I was in college in the early 1970s, an era of widespread ontological disquiet. One Monday, after weekend field trips looking for answers, two friends joyously described having found The Answer while undergoing the same classic religious experience: white light, resolution of doubt, “heart strangely warmed,” etc. The results: one converted to born-again Christianity, and the other became a devotee of Guru Maharaj Ji, the 15-year-old perfect master.

Both were absolutely certain that they’d found The One True Answer.

Back cover of the book, Who is Guru Maharaj Ji?

My immediate conclusion: Be careful! Folks will jump in and try to convert you at a particularly vulnerable moment–right after you’ve been saved. They might even honestly believe their answer is The Answer.

Stepping back, while not common, the white light experience is not particularly rare either, especially for people suffering from a significant inner crisis nearing a breaking point.

I view it as part of our human birthright.

Set and setting can be manipulated to make it more likely–that’s what my friends had experienced.

Another example: the Cathari had a ritual called Consolamentum that signaled a celebrant’s once-in-a-lifetime break with their secular life. It involved laying on of hands–an initiator pressing their palm on the forehead of the initiate–and was specifically aimed at triggering this sort of ecstatic experience, one culturally primed to occur. (More on them below.)

Cathari rock art, sort of. I was trying to recreate an image I remembered from somewhere and failing (the palm should be down), but I did get a cool image. - Hand over concentric circles carved into rock.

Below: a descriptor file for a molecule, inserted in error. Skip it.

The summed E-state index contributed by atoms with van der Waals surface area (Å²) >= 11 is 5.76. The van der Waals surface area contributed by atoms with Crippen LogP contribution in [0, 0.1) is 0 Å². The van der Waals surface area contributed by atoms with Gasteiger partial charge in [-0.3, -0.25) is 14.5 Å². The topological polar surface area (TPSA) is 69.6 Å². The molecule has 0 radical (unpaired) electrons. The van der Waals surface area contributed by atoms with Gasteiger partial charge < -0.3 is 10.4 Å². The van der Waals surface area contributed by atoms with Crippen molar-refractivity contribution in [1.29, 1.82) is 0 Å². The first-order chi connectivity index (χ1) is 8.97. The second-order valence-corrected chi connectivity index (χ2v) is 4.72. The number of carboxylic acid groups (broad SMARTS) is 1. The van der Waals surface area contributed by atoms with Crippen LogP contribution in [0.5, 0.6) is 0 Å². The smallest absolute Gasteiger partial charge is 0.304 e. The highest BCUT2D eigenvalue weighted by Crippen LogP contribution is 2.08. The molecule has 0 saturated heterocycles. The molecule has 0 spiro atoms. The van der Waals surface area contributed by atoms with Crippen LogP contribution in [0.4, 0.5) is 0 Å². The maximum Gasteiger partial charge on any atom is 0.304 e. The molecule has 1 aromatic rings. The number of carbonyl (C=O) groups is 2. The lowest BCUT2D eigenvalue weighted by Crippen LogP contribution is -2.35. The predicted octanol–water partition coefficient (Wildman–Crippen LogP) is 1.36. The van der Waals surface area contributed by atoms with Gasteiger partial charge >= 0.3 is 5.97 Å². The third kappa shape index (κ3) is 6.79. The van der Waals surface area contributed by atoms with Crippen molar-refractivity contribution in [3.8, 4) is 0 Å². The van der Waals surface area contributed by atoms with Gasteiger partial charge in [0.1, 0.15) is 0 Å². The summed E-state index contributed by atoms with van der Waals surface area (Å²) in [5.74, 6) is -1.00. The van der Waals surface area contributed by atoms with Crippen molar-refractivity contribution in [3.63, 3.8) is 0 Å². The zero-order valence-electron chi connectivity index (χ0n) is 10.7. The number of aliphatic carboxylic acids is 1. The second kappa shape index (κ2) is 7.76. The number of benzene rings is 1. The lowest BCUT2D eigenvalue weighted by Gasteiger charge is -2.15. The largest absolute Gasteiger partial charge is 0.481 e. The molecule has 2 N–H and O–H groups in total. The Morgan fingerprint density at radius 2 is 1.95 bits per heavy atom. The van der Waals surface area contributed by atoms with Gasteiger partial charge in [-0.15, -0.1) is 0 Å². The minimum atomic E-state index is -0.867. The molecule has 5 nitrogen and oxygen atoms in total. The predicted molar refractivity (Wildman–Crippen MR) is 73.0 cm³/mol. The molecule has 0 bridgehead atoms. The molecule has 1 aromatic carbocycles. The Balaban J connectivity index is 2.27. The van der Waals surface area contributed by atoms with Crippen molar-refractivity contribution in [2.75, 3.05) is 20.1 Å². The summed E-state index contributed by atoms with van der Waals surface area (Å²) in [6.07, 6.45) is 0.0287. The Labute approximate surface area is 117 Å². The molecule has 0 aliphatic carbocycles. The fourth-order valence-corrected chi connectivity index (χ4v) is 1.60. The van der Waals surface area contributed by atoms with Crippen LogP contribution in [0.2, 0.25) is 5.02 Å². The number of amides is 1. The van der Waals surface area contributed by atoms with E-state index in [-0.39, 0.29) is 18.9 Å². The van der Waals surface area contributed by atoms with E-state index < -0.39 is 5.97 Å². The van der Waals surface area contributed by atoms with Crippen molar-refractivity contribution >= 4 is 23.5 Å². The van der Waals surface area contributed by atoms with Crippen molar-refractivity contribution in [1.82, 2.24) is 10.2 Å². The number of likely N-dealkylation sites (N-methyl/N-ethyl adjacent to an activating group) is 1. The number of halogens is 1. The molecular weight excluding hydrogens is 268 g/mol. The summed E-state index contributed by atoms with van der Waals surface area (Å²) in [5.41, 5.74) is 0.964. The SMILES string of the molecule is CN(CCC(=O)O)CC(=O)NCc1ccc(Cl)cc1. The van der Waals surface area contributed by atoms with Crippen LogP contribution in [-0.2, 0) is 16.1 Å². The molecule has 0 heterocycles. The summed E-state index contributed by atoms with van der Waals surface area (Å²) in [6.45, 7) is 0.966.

Cathari rock art, sort of. I was trying to recreate an image I remembered from somewhere using ChatGPT and failing (the palm should be down), but I did get a cool image.

This type of experience is at the near-tend of the mystical experiences pool, relatively close to the everyday experiences of awe, wonder, and the type of ecstasy available through dance or immersion in nature.

It can often appear when, for example, someone is battling addiction and is in a war between ego and their wider situation and is self-medicating to blunt the pain of being only an ego trapped in their everyday life. This experience pops them out of their ego-built cage while providing a grounding in intense, immediate awareness. The conversion experience is often parodied: I used to be fucked up on false drugs, but now I’m fucked up on the real thing: the Lord!